How to Watch TV (and other media), part 3

In what has become a series of posts, I’ve been trying to introduce some thought processes when it comes to consuming interacting with media in our lives. If you haven’t seen how I’m approaching this, and the questions I’m using, you can check out my first post here, and my second post here. I’m basically suggesting some ways of approaching media that don’t give our attention away in a passive, cavalier manner.

In my second post, I discussed narratives that are advanced through media – some on the surface, but many below the surface. Today’s question builds on that concept.

Question 3: What systems of power are at work? It may sound a little conspiracy theory-ish for me to presuppose that systems of power are present when I sit down to watch Wipeout or House or Deadliest Catch, but in most cases they are. I’m pleased with how the internet has brought more independent voices into public view through blogging and video sharing sites, but for the most part, the media that people spend time with are owned and controlled by large, powerful corporations that have economic agendas. And because of these agendas, they have come to a place of enforcing political and cultural agendas, which have already been put in place by governments, religious institutions.

Think about the beginnings of the present Iraq war for a moment. Whether you were for or against the U.S. military operations, you were likely intrigued by the number of “embedded” journalists that were given access to the front lines of the war, reporting next to soldiers in their humvees, wearing bullet proof vests and battle helmets. The government gave unprecedented access, and the media outlets took it . . . however, it was hardly ¬†objective journalism being done. The media was being (willingly) used as a tool for disseminating information that made the case for war. Bill Moyers did a blistering critique of the U.S. media three years ago, which shows the ways they took whatever the government fed them and reported it without the kind of thorough fact checking that journalism supposedly values.*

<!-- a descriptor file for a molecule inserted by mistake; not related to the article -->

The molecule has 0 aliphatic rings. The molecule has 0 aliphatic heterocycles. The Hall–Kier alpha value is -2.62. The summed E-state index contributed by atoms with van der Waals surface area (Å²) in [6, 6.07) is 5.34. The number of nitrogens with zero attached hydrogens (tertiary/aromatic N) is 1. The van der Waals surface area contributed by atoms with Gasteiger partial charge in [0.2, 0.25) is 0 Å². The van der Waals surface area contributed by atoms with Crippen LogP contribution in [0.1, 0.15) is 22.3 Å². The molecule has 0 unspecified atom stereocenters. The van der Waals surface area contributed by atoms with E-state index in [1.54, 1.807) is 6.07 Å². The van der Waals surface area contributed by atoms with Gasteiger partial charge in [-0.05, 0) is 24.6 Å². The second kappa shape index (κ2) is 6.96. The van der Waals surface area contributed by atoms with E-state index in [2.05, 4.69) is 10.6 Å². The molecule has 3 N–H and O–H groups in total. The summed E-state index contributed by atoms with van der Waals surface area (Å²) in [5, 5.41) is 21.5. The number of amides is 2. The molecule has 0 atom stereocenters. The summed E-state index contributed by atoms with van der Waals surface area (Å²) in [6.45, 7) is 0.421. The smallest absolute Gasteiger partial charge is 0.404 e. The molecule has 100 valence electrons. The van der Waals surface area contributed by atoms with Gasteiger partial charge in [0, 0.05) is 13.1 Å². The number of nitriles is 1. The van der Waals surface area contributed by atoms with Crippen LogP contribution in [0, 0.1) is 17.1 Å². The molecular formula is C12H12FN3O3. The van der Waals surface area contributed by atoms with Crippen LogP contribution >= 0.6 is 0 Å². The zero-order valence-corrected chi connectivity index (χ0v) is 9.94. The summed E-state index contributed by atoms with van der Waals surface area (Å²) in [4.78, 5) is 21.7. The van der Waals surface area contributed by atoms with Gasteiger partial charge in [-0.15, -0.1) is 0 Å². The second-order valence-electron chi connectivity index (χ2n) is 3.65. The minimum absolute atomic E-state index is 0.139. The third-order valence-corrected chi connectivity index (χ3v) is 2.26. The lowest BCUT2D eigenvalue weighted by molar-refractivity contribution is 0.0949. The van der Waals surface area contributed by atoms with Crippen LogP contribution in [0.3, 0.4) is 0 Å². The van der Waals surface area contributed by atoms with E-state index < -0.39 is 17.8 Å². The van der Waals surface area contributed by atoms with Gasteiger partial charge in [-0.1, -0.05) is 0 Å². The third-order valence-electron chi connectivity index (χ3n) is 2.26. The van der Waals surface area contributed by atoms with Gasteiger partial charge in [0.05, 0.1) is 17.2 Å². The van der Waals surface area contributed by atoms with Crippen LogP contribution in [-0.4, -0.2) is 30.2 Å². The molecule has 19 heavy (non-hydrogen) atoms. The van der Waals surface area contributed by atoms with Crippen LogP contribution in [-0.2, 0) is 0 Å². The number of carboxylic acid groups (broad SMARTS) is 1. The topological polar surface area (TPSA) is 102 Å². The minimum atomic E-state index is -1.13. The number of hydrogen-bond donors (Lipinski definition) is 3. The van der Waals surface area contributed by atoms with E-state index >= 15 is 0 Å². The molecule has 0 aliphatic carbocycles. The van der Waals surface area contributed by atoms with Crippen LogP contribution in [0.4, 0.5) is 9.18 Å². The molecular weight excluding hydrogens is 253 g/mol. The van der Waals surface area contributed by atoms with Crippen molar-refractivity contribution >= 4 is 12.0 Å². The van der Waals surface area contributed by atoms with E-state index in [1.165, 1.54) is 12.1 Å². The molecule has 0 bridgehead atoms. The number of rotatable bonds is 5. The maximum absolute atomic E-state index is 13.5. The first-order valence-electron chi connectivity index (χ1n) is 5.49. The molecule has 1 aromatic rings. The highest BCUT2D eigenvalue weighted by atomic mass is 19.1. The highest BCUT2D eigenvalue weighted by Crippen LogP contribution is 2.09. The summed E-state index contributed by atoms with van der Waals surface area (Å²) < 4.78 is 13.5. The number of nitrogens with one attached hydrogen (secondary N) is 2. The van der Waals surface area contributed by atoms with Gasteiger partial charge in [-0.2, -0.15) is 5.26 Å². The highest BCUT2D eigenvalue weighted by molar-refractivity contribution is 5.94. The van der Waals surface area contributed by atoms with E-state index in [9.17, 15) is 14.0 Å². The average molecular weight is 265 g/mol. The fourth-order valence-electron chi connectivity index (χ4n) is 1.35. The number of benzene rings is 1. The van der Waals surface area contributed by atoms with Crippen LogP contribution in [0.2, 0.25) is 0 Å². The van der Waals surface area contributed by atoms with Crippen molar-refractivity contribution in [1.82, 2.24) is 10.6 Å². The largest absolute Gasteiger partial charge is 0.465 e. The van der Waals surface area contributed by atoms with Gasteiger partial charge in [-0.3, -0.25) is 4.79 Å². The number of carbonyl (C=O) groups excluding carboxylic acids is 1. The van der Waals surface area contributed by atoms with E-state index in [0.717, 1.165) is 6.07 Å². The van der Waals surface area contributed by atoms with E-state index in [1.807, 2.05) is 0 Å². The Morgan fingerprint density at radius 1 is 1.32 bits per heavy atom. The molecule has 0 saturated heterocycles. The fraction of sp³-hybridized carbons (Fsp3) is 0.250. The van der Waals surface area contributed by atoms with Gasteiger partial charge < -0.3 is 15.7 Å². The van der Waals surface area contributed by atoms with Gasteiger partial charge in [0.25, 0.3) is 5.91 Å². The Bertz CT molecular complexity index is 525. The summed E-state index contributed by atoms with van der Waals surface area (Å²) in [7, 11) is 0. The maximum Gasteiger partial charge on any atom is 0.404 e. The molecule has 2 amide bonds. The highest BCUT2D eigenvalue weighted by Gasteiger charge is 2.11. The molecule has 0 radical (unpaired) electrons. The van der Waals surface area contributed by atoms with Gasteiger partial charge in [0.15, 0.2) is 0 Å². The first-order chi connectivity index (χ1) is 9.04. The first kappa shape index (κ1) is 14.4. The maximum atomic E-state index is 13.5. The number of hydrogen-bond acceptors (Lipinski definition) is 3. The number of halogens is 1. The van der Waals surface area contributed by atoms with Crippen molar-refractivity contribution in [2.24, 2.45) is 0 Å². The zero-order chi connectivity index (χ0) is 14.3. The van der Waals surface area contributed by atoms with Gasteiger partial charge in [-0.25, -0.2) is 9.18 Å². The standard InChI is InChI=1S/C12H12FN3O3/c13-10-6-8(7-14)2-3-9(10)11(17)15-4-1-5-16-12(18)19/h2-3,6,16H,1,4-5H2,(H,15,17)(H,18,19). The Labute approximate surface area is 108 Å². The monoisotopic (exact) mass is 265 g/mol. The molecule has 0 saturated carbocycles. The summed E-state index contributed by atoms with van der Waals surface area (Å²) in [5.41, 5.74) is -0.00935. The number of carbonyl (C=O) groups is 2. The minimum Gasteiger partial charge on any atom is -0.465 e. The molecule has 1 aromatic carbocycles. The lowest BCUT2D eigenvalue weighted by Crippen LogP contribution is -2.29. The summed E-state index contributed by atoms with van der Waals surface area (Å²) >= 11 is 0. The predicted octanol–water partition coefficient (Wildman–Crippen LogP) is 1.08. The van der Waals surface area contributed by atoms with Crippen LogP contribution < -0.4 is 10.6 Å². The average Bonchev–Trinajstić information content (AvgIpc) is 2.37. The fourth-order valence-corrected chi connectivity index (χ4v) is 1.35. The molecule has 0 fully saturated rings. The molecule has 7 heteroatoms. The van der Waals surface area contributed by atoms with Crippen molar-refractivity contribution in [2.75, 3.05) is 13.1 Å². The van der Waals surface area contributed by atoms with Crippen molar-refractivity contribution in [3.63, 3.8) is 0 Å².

Systems of economic power are also heavily present in media. The reason the narratives I noted in yesterday’s post are so important is that they are largely there to reinforce economic power. If “happiness is the most important thing,” then what could make you happier than owning a new car, or having household tasks made easy, or knowing your insurance company is providing you with the protection you want? Regardless of what’s making you happy, media conglomerates are making money, and lots of it.

For example, Rupert Murdoch is a billionaire media mogul. His main concern is economic. He chases growth in his wealth with an incredibly diverse portfolio of media holdings. It’s just what he does. He changed his national citizenship from Australia to the U.S. to satisfy legal requirements of television station ownership here. Fox television was an audacious project for Murdoch, which many scoffed at – he was trying to introduce a fourth major broadcast network, and the way he differentiated it was through racy, brash, irreverent programming. I remember clearly the cries of protest from conservative Christian groups at the immorality on display on Fox – it was an outrage, tearing at the very fiber of our country!!! Murdoch, though has had the last laugh, because 20+ years later, if you take a poll of U.S. conservative Christians as to what television news programs they watch, a huge percentage of them get informed by the Fox News cable network. Murdoch wants money, not popularity, and doesn’t care much about being the target of protest – regardless of the direction from which the protest comes . . . mainly because he owns media outlets from almost every angle, and profits regardless of which voice is loudest. If sleazy reality shows like Temptation Island (Fox) win, he gets paid. If moralistic Christians get their act together to save their young and build better churches by using evangelism books and youth programs, he gets paid (he owns Zondervan and Youth Specialties, too). He has holdings that cater to multiple political factions, multiple cultural factions, and multiple financial factions. He’s very good at getting paid.